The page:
Manchester City is proud to be playing a role as part of Manchester’s emergency response to the Coronavirus pandemic.
From the earliest days of the crisis, the Club engaged with the NHS and Manchester City Council in a period of consultation to fully understand the challenges facing the health and public services in Manchester.
In the months since, a formal partnership with the NHS and the Council has been established which has led to the development and delivery of a wide range of campus activities stewarded by Manchester City in conjunction with campus partners.
The transformation of the campus includes the opening of the Etihad Stadium for the training of over 350 nursing staff, including those working in the Nightingale Northwest Hospital, local community care and children’s community care settings.
The agreement between the Club and Manchester Health and Care Commissioning will see the stadium being used for a variety of purposes over the coming weeks and months as the needs of the health service evolves.
A rest, relaxation and exercise centre has been opened for NHS and social care staff working within Manchester’s hospitals and community health services, providing several thousand people with access to a quiet space from 7:30am – 10pm every day of the week.
Alongside this, a ‘click and collect’ shopping service has been opened ensuring that groceries and household supplies are readily available for staff who need them.
At the North end of the Etihad Campus, a drive-through coronavirus testing facility has been set up, utilising one of the Club’s car parks.
Initially open for a three month period, with an offer from the Club to extend beyond this, the centre has increased the availability of tests for thousands of NHS and key workers with over 1,000 per day currently being carried out on site.
“As a club, we are acutely conscious of the role we can, and should, play in supporting our city, both day to day, and in times of crisis,” said Manchester City’s Chief Operating Officer, Omar Berrada.
“It was abundantly clear from the outset of this pandemic that we would be able to help, but we wanted to understand how we could do so most effectively in order to best support our public services, our fans and the wider Manchester community.
“Having consulted, and worked closely, with our friends and partners from across the city for many weeks now, we feel proud to be playing even a small role within a wider community effort that has once again shown Manchester’s strength of spirit, its resilience and togetherness.
“We remain steadfast in our commitment to supporting Manchester over the coming weeks through this crisis and beyond, into its recovery, in full confidence that our city will come back stronger than before.”
Claire Yarwood, Chief Finance Officer and Deputy Accountable Officer for Manchester Health Care Commissioning, added: “We are really fortunate in Manchester to not only have world-class hospitals and resilient social care, community and primary care services that could respond quickly to this global pandemic, but to also have strong relationships with our partners like Manchester City.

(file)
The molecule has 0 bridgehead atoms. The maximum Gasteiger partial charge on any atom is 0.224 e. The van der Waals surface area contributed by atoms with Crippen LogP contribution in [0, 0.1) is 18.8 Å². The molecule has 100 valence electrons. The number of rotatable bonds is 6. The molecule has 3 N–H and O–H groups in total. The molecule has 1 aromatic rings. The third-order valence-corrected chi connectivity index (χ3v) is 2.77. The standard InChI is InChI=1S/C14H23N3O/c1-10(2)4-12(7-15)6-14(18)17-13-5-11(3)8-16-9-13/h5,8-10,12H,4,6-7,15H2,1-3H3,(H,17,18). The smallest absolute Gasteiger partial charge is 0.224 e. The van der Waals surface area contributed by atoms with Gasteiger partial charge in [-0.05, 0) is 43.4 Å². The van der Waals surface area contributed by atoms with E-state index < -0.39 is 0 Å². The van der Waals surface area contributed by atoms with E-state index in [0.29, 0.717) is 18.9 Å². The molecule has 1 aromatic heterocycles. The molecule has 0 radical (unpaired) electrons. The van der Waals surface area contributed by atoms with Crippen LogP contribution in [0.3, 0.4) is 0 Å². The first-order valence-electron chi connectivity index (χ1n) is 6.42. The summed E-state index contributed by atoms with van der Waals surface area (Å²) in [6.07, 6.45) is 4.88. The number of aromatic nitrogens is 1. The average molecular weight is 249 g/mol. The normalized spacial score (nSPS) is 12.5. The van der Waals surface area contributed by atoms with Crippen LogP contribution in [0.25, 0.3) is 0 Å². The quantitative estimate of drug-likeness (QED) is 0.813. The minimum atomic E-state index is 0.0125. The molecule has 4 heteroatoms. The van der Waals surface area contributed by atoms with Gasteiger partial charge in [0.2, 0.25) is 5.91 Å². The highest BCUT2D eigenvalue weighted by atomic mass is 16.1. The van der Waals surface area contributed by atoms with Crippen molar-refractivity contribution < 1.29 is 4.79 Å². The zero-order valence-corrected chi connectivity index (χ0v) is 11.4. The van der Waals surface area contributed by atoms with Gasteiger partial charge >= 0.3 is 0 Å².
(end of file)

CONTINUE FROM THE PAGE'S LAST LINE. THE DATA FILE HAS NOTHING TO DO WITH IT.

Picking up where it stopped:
“The whole team at Manchester City have been brilliant to work with and the Club’s support for our NHS and social care services as well as our city’s communities during this crisis is emblematic of the uncrushable spirit of Manchester.”
Beyond the Etihad Campus, the Club has been working with a range of stakeholders across the city to identify areas of need to target and direct resources in the most effective way.
We have provided support for several community groups who tackle a range of social issues, food bank donations and flowers to care homes, whilst club staff have made calls to Seasoncard holders who find themselves in isolation and gift packages have been provided to fans over 70.
Players have also lent their voices to community campaigns – including a Greater Manchester Police drive encouraging people to stay at home and our Under 15s team have been writing letters to residents of three local care homes.
The Club’s charity, City in the Community, whose daily in-person programs are paused in line with current guidelines, nonetheless continue to find ways to engage with participants through online education and exercise classes.
They have combined with partners Nestle, Carex and Music Magpie to donate and deliver 3,000 books to community groups, 2,000 Easter Eggs to young carers and 700 bottles of hand gel to families.
“We are so grateful for the amazing support that Manchester City has shown the people of our city and our NHS and social care colleagues,” said Dr Ruth Bromley, Chair of Manchester Health and Care Commissioning and GP in Wythenshawe.
“They have been there for our communities, particularly people who have been made most vulnerable during the challenges of lockdown and demonstrated both care and imagination in the contribution they have made and are making.”
Lucy Powell, MP for Manchester Central, added: “Manchester City is widely recognised for its longstanding commitment to communities across Manchester and has played a fundamental role in supporting the growth and development of our city over many years.
“The manner with which the Club has responded to the challenges that our community has been presented with is not only testament to the Club’s values and ethos, but also demonstrates a genuine desire to understand the real issues people are facing.
“Having a Club embedded within the fabric of our city to such an extent has resulted in the delivery of wide range of activities which have truly benefited local people at a time when they need it most.
“I am really proud of the what the Club is doing during this difficult time, and the leadership they have shown.”